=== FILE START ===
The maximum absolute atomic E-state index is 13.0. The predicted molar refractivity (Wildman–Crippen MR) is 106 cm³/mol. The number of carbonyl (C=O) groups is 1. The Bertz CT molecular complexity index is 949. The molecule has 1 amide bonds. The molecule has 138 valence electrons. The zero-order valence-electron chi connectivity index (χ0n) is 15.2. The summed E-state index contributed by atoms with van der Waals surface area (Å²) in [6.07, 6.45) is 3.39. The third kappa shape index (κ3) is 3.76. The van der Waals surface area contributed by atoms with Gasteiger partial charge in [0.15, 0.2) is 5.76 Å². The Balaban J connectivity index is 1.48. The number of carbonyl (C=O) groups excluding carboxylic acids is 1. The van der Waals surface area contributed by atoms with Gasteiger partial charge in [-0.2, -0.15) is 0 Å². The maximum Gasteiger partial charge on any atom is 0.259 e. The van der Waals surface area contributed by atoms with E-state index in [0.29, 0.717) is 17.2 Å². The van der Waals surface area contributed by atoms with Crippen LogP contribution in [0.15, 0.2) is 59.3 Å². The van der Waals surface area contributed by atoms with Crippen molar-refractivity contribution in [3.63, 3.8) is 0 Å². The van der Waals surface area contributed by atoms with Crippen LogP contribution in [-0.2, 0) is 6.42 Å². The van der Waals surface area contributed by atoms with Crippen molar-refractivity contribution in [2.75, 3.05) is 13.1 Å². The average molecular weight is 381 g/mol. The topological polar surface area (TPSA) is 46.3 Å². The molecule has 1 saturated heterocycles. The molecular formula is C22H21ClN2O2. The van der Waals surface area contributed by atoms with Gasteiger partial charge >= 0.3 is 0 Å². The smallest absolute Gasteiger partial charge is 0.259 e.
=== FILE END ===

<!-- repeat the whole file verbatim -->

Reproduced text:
The maximum absolute atomic E-state index is 13.0. The predicted molar refractivity (Wildman–Crippen MR) is 106 cm³/mol. The number of carbonyl (C=O) groups is 1. The Bertz CT molecular complexity index is 949. The molecule has 1 amide bonds. The molecule has 138 valence electrons. The zero-order valence-electron chi connectivity index (χ0n) is 15.2. The summed E-state index contributed by atoms with van der Waals surface area (Å²) in [6.07, 6.45) is 3.39. The third kappa shape index (κ3) is 3.76. The van der Waals surface area contributed by atoms with Gasteiger partial charge in [0.15, 0.2) is 5.76 Å². The Balaban J connectivity index is 1.48. The number of carbonyl (C=O) groups excluding carboxylic acids is 1. The van der Waals surface area contributed by atoms with Gasteiger partial charge in [-0.2, -0.15) is 0 Å². The maximum Gasteiger partial charge on any atom is 0.259 e. The van der Waals surface area contributed by atoms with E-state index in [0.29, 0.717) is 17.2 Å². The van der Waals surface area contributed by atoms with Crippen LogP contribution in [0.15, 0.2) is 59.3 Å². The van der Waals surface area contributed by atoms with Crippen molar-refractivity contribution in [3.63, 3.8) is 0 Å². The van der Waals surface area contributed by atoms with Crippen LogP contribution in [-0.2, 0) is 6.42 Å². The van der Waals surface area contributed by atoms with Crippen molar-refractivity contribution in [2.75, 3.05) is 13.1 Å². The average molecular weight is 381 g/mol. The topological polar surface area (TPSA) is 46.3 Å². The molecule has 1 saturated heterocycles. The molecular formula is C22H21ClN2O2. The van der Waals surface area contributed by atoms with Gasteiger partial charge >= 0.3 is 0 Å². The smallest absolute Gasteiger partial charge is 0.259 e.